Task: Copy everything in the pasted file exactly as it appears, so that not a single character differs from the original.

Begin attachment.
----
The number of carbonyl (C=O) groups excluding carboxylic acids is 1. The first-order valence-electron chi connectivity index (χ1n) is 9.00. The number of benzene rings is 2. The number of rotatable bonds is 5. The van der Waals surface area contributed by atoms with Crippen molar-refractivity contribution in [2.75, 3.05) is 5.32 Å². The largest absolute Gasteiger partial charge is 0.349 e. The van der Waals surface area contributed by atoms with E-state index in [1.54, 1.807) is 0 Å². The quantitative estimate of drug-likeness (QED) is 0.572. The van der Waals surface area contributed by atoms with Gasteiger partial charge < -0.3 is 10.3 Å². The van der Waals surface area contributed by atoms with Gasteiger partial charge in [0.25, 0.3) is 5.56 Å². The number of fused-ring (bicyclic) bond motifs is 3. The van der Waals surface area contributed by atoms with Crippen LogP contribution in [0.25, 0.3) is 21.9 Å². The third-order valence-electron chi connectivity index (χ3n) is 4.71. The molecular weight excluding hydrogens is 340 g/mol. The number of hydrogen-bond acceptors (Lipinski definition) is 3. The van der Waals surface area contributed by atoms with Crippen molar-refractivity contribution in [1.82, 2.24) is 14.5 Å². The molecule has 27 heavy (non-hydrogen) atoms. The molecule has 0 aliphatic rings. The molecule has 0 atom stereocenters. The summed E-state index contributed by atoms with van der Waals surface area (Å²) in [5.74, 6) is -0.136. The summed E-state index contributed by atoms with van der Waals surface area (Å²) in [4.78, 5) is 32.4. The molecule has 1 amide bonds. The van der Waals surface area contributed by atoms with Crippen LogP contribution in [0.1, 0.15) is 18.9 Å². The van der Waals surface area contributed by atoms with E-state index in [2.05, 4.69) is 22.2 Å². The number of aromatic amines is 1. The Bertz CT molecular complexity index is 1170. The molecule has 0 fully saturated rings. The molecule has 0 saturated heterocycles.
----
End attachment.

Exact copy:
The number of carbonyl (C=O) groups excluding carboxylic acids is 1. The first-order valence-electron chi connectivity index (χ1n) is 9.00. The number of benzene rings is 2. The number of rotatable bonds is 5. The van der Waals surface area contributed by atoms with Crippen molar-refractivity contribution in [2.75, 3.05) is 5.32 Å². The largest absolute Gasteiger partial charge is 0.349 e. The van der Waals surface area contributed by atoms with E-state index in [1.54, 1.807) is 0 Å². The quantitative estimate of drug-likeness (QED) is 0.572. The van der Waals surface area contributed by atoms with Gasteiger partial charge < -0.3 is 10.3 Å². The van der Waals surface area contributed by atoms with Gasteiger partial charge in [0.25, 0.3) is 5.56 Å². The number of fused-ring (bicyclic) bond motifs is 3. The van der Waals surface area contributed by atoms with Crippen LogP contribution in [0.25, 0.3) is 21.9 Å². The third-order valence-electron chi connectivity index (χ3n) is 4.71. The molecular weight excluding hydrogens is 340 g/mol. The number of hydrogen-bond acceptors (Lipinski definition) is 3. The van der Waals surface area contributed by atoms with Crippen molar-refractivity contribution in [1.82, 2.24) is 14.5 Å². The molecule has 27 heavy (non-hydrogen) atoms. The molecule has 0 aliphatic rings. The molecule has 0 atom stereocenters. The summed E-state index contributed by atoms with van der Waals surface area (Å²) in [5.74, 6) is -0.136. The summed E-state index contributed by atoms with van der Waals surface area (Å²) in [4.78, 5) is 32.4. The molecule has 1 amide bonds. The van der Waals surface area contributed by atoms with Crippen LogP contribution in [0.1, 0.15) is 18.9 Å². The van der Waals surface area contributed by atoms with E-state index in [2.05, 4.69) is 22.2 Å². The number of aromatic amines is 1. The Bertz CT molecular complexity index is 1170. The molecule has 0 fully saturated rings. The molecule has 0 saturated heterocycles.